The issue of surge pricing, i.e., charging fare which is higher than the normal during peak times by online taxi aggregators has been widely debated time and again. Still surge pricing has been followed by Uber and Ola in almost every city where they operate. However, Karnataka government has disallowed the practice in the state in its latest regulations to ensure competitive pricing for all cab users.
We have not allowed the surge pricing because the purpose of using the technology is to increase service standards for cab users at competitive fares. We have focussed this policy around this, and given a lot of importance to safety aspects.
said Transport Minister in Karnataka government, Ramalinga Reddy.
As per the policy, the fares and other charges must be within the government prescribed band fare whose upper limit is capped.
The app-based taxi aggregators have always defended the concept of surge pricing claiming that such dynamic pricing was no different than the practice followed by the airline industry and allows them to meet the demands of their users efficiently and give them a superior customer service.
Uber, which is known to have first started the concept of surge pricing, has always asserted that surge pricing allows them to provide cabs to the users at the time of emergencies during peak hours. During these times, by introducing surge pricing drivers are also encouraged to provide their services due to the possibility of extra incentive.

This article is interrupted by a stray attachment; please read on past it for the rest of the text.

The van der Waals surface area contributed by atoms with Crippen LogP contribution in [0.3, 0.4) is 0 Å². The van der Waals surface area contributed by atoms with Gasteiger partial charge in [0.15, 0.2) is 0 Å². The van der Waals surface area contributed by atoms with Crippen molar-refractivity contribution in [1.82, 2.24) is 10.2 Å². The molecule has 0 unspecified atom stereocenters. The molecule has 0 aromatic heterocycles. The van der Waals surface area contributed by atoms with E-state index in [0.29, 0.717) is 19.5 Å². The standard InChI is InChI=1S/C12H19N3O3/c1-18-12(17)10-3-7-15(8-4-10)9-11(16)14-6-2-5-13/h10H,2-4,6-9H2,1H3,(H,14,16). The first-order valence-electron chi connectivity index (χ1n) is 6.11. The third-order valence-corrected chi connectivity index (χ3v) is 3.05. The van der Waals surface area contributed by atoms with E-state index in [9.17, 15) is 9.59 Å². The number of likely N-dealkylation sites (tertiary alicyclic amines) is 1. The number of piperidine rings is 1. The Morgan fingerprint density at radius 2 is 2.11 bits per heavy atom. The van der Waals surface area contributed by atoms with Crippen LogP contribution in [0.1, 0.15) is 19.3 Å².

Ola also has deemed the practice necessary when there is a gap between supply and demand of cabs. It had restarted surge pricing in Karnataka last year in July, five months after it was forced to stop the services by the state transport authorities.
However, the government has proposed few measures which can help the taxi aggregators to meet the demand of cabs by increasing the supply.
Firstly, it has brought down the time period, a driver is required to live in Karnataka before working for online taxi aggregator, from 5 years t0 2 years.
Secondly, the government has withdrawn the age restrictions on the vehicles to qualify as taxis. Earlier, for a cab to enter the app-based taxi service, it had to be less than 2 years old and could stay in service only until the age of six.
The government has also slashed down the license fees and security deposit amount by 50%. Now, the taxi aggregators have to pay a security deposit of Rs 1 lakh for 1,000 taxis, Rs 2.5 lakhs for up to 10,000 taxis and Rs 5 lakh for more than 10,000 taxis.
Similarly, aggregator license fee has also been halved to Rs 50,000 along with cuts on other various fees. These amounts are to be paid by the taxi aggregators although Uber had objected to this practice saying that it is only a facilitator and not he operator of taxis.
The company had also demanded a reduction in the amount of security deposit which has been accepted by the government.
In another major decision aimed towards improving the condition of drivers of such services, the government has allowed the drivers to switch between the taxi companies according to their choice.
We came to know that app-based firms were forcing drivers (permit holder) to work only for them. We have, however, recognized a driver’s freedom to choose the app he wants to associate with.
said the transport minister.
While these regulations are applicable only in Karnataka for now but soon other states may follow the suite. There has not been any official statement from any of the taxi aggregators on the new regulations.